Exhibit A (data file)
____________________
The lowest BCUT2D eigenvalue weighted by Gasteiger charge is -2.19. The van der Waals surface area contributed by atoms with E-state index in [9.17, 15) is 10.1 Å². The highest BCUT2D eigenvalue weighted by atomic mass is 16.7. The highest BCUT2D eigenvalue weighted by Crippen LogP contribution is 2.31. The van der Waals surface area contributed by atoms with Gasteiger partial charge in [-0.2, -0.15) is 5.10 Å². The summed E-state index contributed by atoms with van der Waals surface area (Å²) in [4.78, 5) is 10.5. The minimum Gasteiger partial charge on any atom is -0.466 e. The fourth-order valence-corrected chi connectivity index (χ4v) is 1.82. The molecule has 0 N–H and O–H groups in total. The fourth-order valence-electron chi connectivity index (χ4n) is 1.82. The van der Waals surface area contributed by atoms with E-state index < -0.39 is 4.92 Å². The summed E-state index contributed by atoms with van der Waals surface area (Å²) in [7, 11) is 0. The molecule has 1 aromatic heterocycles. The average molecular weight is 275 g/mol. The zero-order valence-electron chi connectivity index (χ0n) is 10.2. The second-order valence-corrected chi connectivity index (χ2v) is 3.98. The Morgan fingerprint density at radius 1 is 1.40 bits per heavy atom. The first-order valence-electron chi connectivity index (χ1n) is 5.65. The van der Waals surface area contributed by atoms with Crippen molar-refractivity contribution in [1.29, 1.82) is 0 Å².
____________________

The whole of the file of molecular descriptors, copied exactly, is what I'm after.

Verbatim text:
The lowest BCUT2D eigenvalue weighted by Gasteiger charge is -2.19. The van der Waals surface area contributed by atoms with E-state index in [9.17, 15) is 10.1 Å². The highest BCUT2D eigenvalue weighted by atomic mass is 16.7. The highest BCUT2D eigenvalue weighted by Crippen LogP contribution is 2.31. The van der Waals surface area contributed by atoms with Gasteiger partial charge in [-0.2, -0.15) is 5.10 Å². The summed E-state index contributed by atoms with van der Waals surface area (Å²) in [4.78, 5) is 10.5. The minimum Gasteiger partial charge on any atom is -0.466 e. The fourth-order valence-corrected chi connectivity index (χ4v) is 1.82. The molecule has 0 N–H and O–H groups in total. The fourth-order valence-electron chi connectivity index (χ4n) is 1.82. The van der Waals surface area contributed by atoms with E-state index < -0.39 is 4.92 Å². The summed E-state index contributed by atoms with van der Waals surface area (Å²) in [7, 11) is 0. The molecule has 1 aromatic heterocycles. The average molecular weight is 275 g/mol. The zero-order valence-electron chi connectivity index (χ0n) is 10.2. The second-order valence-corrected chi connectivity index (χ2v) is 3.98. The Morgan fingerprint density at radius 1 is 1.40 bits per heavy atom. The first-order valence-electron chi connectivity index (χ1n) is 5.65. The van der Waals surface area contributed by atoms with Crippen molar-refractivity contribution in [1.29, 1.82) is 0 Å².